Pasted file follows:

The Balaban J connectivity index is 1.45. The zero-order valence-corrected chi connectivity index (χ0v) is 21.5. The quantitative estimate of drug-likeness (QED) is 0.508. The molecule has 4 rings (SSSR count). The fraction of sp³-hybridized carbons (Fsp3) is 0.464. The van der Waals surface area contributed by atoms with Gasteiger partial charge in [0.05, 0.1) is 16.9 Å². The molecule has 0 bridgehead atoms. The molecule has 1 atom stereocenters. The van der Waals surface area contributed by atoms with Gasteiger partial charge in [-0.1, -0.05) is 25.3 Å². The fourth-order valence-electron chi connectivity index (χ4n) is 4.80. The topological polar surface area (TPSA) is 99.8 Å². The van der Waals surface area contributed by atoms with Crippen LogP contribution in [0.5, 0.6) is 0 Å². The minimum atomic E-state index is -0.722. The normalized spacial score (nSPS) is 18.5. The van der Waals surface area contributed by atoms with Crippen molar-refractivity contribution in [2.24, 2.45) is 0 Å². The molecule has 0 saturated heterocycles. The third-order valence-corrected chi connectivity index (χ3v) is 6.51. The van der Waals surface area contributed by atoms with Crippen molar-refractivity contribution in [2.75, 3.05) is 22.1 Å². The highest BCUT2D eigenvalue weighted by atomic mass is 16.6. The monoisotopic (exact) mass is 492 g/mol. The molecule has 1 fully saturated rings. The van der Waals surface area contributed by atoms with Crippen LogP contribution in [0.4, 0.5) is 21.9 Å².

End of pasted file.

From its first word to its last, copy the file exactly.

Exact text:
The Balaban J connectivity index is 1.45. The zero-order valence-corrected chi connectivity index (χ0v) is 21.5. The quantitative estimate of drug-likeness (QED) is 0.508. The molecule has 4 rings (SSSR count). The fraction of sp³-hybridized carbons (Fsp3) is 0.464. The van der Waals surface area contributed by atoms with Gasteiger partial charge in [0.05, 0.1) is 16.9 Å². The molecule has 0 bridgehead atoms. The molecule has 1 atom stereocenters. The van der Waals surface area contributed by atoms with Gasteiger partial charge in [-0.1, -0.05) is 25.3 Å². The fourth-order valence-electron chi connectivity index (χ4n) is 4.80. The topological polar surface area (TPSA) is 99.8 Å². The van der Waals surface area contributed by atoms with Crippen LogP contribution in [0.5, 0.6) is 0 Å². The minimum atomic E-state index is -0.722. The normalized spacial score (nSPS) is 18.5. The van der Waals surface area contributed by atoms with Crippen molar-refractivity contribution in [2.24, 2.45) is 0 Å². The molecule has 0 saturated heterocycles. The third-order valence-corrected chi connectivity index (χ3v) is 6.51. The van der Waals surface area contributed by atoms with Crippen molar-refractivity contribution in [2.75, 3.05) is 22.1 Å². The highest BCUT2D eigenvalue weighted by atomic mass is 16.6. The monoisotopic (exact) mass is 492 g/mol. The molecule has 1 fully saturated rings. The van der Waals surface area contributed by atoms with Crippen LogP contribution in [0.4, 0.5) is 21.9 Å².